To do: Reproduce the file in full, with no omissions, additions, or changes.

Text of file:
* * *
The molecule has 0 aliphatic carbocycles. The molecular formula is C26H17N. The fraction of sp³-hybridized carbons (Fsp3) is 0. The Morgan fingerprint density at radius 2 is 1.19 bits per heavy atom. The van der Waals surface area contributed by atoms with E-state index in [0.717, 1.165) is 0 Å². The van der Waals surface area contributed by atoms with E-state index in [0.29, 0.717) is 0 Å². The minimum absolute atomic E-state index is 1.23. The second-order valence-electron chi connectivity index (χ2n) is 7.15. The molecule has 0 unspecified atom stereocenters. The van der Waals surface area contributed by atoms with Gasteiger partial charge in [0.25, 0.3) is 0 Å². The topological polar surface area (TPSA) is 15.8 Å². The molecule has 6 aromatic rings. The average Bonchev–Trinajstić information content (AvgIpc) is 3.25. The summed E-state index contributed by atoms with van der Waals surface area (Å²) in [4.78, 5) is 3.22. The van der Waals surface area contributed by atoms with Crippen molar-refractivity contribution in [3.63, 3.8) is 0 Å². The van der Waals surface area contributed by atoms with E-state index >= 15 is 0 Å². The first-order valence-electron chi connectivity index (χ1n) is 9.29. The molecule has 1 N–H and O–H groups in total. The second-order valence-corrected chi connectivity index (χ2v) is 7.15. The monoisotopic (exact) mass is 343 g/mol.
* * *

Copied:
The molecule has 0 aliphatic carbocycles. The molecular formula is C26H17N. The fraction of sp³-hybridized carbons (Fsp3) is 0. The Morgan fingerprint density at radius 2 is 1.19 bits per heavy atom. The van der Waals surface area contributed by atoms with E-state index in [0.717, 1.165) is 0 Å². The van der Waals surface area contributed by atoms with E-state index in [0.29, 0.717) is 0 Å². The minimum absolute atomic E-state index is 1.23. The second-order valence-electron chi connectivity index (χ2n) is 7.15. The molecule has 0 unspecified atom stereocenters. The van der Waals surface area contributed by atoms with Gasteiger partial charge in [0.25, 0.3) is 0 Å². The topological polar surface area (TPSA) is 15.8 Å². The molecule has 6 aromatic rings. The average Bonchev–Trinajstić information content (AvgIpc) is 3.25. The summed E-state index contributed by atoms with van der Waals surface area (Å²) in [4.78, 5) is 3.22. The van der Waals surface area contributed by atoms with Crippen molar-refractivity contribution in [3.63, 3.8) is 0 Å². The van der Waals surface area contributed by atoms with E-state index >= 15 is 0 Å². The first-order valence-electron chi connectivity index (χ1n) is 9.29. The molecule has 1 N–H and O–H groups in total. The second-order valence-corrected chi connectivity index (χ2v) is 7.15. The monoisotopic (exact) mass is 343 g/mol.